The BBV is a novel form of line item veto that would eliminate what always has been the fatal flaw in any balanced budget mandate--the lack of an effective enforcement mechanism favoring spending cuts over tax increases.
The first balanced budget amendment was proposed in 1936, and since then, numerous constitutional mandates to prohibit deficit spending have been initiated in Congress.
The focus of this battle should be the balanced budget veto.
Instead, it creates a mechanism that is flexible enough to permit Congress to cope with genuine military or economic crises, while strong enough to compel a balanced budget in the absence of such situations.
The balanced budget legislation is intended to insure the province continues to live within its means.
The Act has three main divisions: respectively, a balanced budget requirement, retirement of the Province's general purpose debt, and a restriction on tax increases.
The Fiscal Stabilization Fund plays an important role in this legislation by providing flexibility to deal with unexpected fluctuations in revenue or necessary expenditure and still achieve a balanced budget.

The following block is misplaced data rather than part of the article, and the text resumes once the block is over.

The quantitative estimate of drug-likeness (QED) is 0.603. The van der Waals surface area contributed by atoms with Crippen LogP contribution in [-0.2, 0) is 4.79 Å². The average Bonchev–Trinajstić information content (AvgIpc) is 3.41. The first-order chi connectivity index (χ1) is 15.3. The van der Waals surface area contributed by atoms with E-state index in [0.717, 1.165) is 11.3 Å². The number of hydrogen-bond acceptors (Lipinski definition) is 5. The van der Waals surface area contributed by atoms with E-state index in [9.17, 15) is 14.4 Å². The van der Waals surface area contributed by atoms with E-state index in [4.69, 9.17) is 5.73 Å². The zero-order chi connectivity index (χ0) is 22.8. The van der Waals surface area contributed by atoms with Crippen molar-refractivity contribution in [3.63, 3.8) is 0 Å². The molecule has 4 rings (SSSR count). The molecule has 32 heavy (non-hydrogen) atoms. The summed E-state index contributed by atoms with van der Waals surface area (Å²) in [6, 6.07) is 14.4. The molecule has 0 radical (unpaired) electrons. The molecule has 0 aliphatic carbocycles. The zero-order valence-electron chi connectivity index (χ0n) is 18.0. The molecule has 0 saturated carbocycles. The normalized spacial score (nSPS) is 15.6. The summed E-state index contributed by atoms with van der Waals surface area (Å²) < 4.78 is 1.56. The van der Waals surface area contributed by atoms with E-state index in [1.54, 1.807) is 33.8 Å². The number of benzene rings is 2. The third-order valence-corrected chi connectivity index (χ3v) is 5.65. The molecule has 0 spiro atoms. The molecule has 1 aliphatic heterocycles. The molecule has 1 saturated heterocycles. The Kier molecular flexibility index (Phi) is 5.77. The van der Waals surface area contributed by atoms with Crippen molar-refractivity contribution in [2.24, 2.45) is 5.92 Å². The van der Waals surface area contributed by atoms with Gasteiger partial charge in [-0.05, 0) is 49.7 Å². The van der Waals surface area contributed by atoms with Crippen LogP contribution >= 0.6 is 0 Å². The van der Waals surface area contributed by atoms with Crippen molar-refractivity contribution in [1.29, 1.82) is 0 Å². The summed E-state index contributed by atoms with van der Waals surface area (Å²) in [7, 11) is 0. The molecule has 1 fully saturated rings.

Ron Snel, State Balanced Budget
Requirements: Provisions and Practice, National Conference of State Legislatures, forthcoming.
The relevance of the 1932 experience to today's ongoing debate over the Balanced Budget Amendment goes beyond the obvious point that it is foolish to raise tax rates during a depression.
Consider this: If the Balanced Budget Amendment had been in place in 1932, the tax increase enacted at that time would have been in perfect conformity with law.
The time has come when, if the Government is to have an adequate basis of revenue to assure a balanced budget,.
If those targets are not met, the province's balanced budget
legislation will require the shortfall to be made up within the following two fiscal years.